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The Best of Times…The Worst of Times

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I warn you, not to watch this.
And yet I have to share it.
A father breaks down while explaining one of the hardest points in his life. Attending to the very real pain of grief during the day, and wading through a career as a comedian at night.
It is a heart-wrenching story.
But I have to share it.
Because this is the EXACT feeling I have been trying to convey for months now.  This feeling that everything is going swell, and yet going horribly all at once.
The feeling of knowing that although something is dying in our lives, we still have to go to work.
Even as something is passing away in us, we still have to communicate.
All the while something is breaking us down,  we have to express joy in the “good” things that have come our way in the meantime.
And nobody knows what is really happening underneath.
When this video ended, I was in tears.
Not just for HIS pain.
But because he understood mine.

For the past 9 months, EVERY DAY has been an up and down roller-coaster of feelings.
I go into the doctor’s office in the morning and hear no good news, I get to work in the afternoon and get praised for something.
I excel in my social obligations on the weekends, I spend the weeknights curled in my bed.
I am kicking life’s ass personally and professionally, and it is kicking mine emotionally and physically.

And no one gets it!  You can write it out,  talk until you’re blue, draw a diagram, and people will still want you at work in the morning, at church on Sunday, and at their party/babyshower/ladies night on Saturday.  They placate you with soft “Oh, you poor thing”‘s and emoticon you with (((hugs))), but they don’t actually get it.

All they know is that you’re in a pissy mood.  All they see is that you didn’t show up to that thingamajig.  All they know is that you aren’t yourself.

There is an INCREDIBLE isolation felt.  A dynamic feeling that life is interfering with life.  That you can’t be YOU.  That life will NOT slow down and let you get your breath because you aren’t entitled to that.  You just keep riding downhill in this car, even-though you know the brakes are out, and you can only pray that there is a gentle tree to stop the incline.

I finally reached a break in my menorrhagia last week.  I had my body to myself for about four days and then promptly got food poisoning.  LOL  Because that’s how fly I am.   But overall, I’m in somewhat of a better place.  I’m a little less snarky this week.  I feel a tiny piece of joy returning to my workday.   I don’t want to retreat from human contact nearly as much.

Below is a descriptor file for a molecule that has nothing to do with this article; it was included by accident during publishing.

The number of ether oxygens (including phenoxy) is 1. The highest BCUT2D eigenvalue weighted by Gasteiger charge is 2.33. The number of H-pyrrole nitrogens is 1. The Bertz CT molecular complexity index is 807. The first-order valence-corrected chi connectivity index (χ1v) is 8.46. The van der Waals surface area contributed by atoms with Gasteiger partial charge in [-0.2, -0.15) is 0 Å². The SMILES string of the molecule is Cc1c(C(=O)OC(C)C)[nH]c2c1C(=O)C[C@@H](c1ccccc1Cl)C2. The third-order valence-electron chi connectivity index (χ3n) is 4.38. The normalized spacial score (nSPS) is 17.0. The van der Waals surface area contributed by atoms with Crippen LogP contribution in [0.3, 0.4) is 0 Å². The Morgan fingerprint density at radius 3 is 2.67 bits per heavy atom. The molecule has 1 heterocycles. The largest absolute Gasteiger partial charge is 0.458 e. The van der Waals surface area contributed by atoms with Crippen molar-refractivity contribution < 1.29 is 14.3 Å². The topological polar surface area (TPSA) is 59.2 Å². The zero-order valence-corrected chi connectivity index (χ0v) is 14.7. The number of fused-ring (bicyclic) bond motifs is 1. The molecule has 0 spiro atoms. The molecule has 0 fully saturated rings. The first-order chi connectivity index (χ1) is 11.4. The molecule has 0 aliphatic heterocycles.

And I’m grateful for that.

But I know that it’s only a matter of time before things start rolling down that hill again.  And I’m going to have to get up and come to work, and make teenagers happy (oh, the horror), and care about eating food during the day, and make myself respond to phone calls and text messages, and make myself smile at photos, and encourage myself to listen when people talk to me.

Only this time, this video will be in my head.  And I’ll be trying to make myself also remember that while I’m dying, so is the person in front of me.  The cashier at the grocery store.  The attendant at the gas station.  That friend of mine.  And yes, even the comedian on my television screen.

You NEVER know what someone is going through.

So treat EVERYONE with the same care and compassion that YOU need.

Regina

Regina Townsend is the primary author and founder of TheBrokenBrownEgg. A librarian and writer, Regina’s mission is to make people aware and active about the unique concerns of reproductive health in the minority community.

3 Comments

  1. Stephanie Allen-Stevenson

    oh my…this right here, his pain is the reason we must talk/advocate! so many people are in pain from various situations and while simply knowing that others are in pain too doesnt relieve it, you are right, “understanding” is key. It leads to the way people relate to you. No sympathy/empathy needed but if we would all stop and understand that no one is exempt from this “type” of pain, then maybe we would understand that people are sometimes simply doing the best they can in spite of what may be going on behind closed doors…I remember days of pressing and “faking”! I remember people implying that it was “time” to move on from pregnancy loss and later not take it so “personally” when others talk about babies…6years later & I still remember! Even with all that I have overcome, I am reminded weekly if not daily of the SENSITIVITY & UNDERSTANDING that needs to be granted toward others. It didnt come easy for me before my journey, now it is a way of life…

    20 . Sep . 2012
    • Mrs.Tiye

      YES!!!

      20 . Sep . 2012
  2. Mimi

    This post hit home for me. People don’t understand what they can’t see and emotional suffering is one of those things. I try to convince myself that I’m a superstar because I can put on a mask and smile at those moments when I feel dead inside. In reality, I think I do it because I’m too lazy to deal with people asking me what’s wrong and telling me to snap out of it. What I took from those experiences is to never treat some one the same way when they are sad or in pain. Because we just don’t know what they are going through.

    30 . Sep . 2012

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